Haven’t we caught them all yet?
The ever popular Pokémon franchise has gone through many slightly different incarnations over the years since the first Pokémon game arrived and started appealing to the more obsessive gamers compulsion to catch pocket monsters. The core game has not changed much in that time, but with each new generation of the main games, new features are added, new Pokémon can be caught and the visuals are tweaked to keep up with technology.
Pokémon Ruby and Sapphire first made their appearance on the GameBoy Advance some 12 years ago. As the third generation entry in the series, new ideas were introduced, not all of which were popular with the fans, and the game was populated with some more new creatures for the player to catch and train.
Now, as we bask in the glory of the sixth generation of Pokémon games, Ruby and Sapphire get a remake for the 3DS with Pokémon Omega Ruby and Pokémon Alpha Sapphire. While the core game may stay the same, additional ideas and a new coat of paint succeed in making this latest remake into one of the most compelling and enjoyable Pokémon games in recent years.
Despite the ever improving technology, the Pokémon games really have changed very little over the years. For each entry in the series, the main mission remains the same – explore the open world, hunting for and catching Pokémon, then training the Pokémon to battle other Pokémon in order to obtain gym badges and eventually defeat the ultimate Pokémon trainers, thus proving yourself to be the best Pokémon trainer ever. The secondary objective has also remained the same throughout – finding each and every Pokémon available in the game, and in other games through trading as different versions of the same generation will have unique Pokémon, to complete your Pokédex – although this particular mission has become far more difficult as the games play host to an ever increasing roster of creatures to find.
Then there is the somewhat lesser story that runs through each of the games. Whilst never a strong point in the games, these stories will invariably involve evil characters who are up to something evil, and the player will find themselves thwarting their plans through beating their trained Pokémon in matches. Omega Ruby and Alpha Sapphire play host to Team Magma and Team Aqua, with one team playing the primary evil role in each of the games. Along with a few unique Pokémon, the small changes in this story that come from the different teams, are the only real differences between the two versions of the game. For the lighter Pokémon player, one game is as good as the other. The more obsessive Pokémon player will need to find a friend with the other game to get all that they can from the title, whilst the truly hardcore will likely have to pick up both games, and will need two handhelds to “catch ‘em all”.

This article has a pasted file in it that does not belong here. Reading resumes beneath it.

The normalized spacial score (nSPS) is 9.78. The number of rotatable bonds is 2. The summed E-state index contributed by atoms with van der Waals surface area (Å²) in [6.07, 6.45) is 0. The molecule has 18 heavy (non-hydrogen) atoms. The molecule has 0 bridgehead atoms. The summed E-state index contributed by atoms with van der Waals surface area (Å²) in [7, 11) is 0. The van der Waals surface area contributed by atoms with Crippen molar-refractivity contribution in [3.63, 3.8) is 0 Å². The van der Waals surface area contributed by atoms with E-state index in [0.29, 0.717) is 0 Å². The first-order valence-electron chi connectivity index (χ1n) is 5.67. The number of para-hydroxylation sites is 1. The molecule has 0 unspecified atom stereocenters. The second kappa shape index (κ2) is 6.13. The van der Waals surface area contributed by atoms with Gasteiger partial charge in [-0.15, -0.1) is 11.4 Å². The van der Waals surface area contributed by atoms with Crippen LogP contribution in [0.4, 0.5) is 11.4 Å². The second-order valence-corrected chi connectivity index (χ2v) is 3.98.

For Omega Ruby and Alpha Sapphire, the stories have been bolstered a little to provide the player with more to do on that side of things. Another feature that has been improved upon from Ruby and Sapphire are the Pokémon talent contests. Not the most favorite feature amongst the serious Pokémon players, these contests see the player improving their Pokémon’s non-combat attributes using Pokéblocks to win and receive some interesting rewards. Although these contests have been brought much more up to date, they are still likely to be passed on by the majority of gamers.
Mega evolutions, and Primal Reversions, make an appearance in Omega Ruby and Alpha Sapphire, giving certain Pokémon an extra form that they can take on during battle to make them even more powerful, providing they are holding a special stone. And the new DexNav will allow players to use a spot of stealth to find and capture Pokémon with more unusual moves for their type. There are secret bases to be found and filled (known as Super Secret Bases), which make use of the 3DS StreetPass ability to further the experience. All in all, there is a huge amount to do in Omega Ruby and Alpha Sapphire that will keep the more obsessive players going for many many hours after the story has been finished.
The most significant change to Ruby and Sapphire for this remake is the use of the X & Y graphics engine to bring the game into 3D realms. The improved visuals over the original versions of the games make a real difference that will give both newcomers and those who have previously explored Hoenn a new experience. The locations look more interesting, and the Pokémon all seem to come to life much more. Even the 3D effect is well done, although not perfect and still will remain turned off for the most part.
Despite the impressive new look and the additional features, Pokémon Omega Ruby and Alpha Sappire still manages to feel like an older game, which is perhaps no bad thing. It is a brilliant experience and very enjoyable to play, but doesn’t feel as friendly to newcomers as perhaps X & Y did. If you have never caught a Pokémon before, these previous games may well be a better first choice. However, for everyone who has sampled the delights of throwing a Pokéball, Pokémon Omega Ruby and Pokémon Alpha Sapphire are an essential purchase, perfectly blending nostalgia for those who remember, with new and more modern features.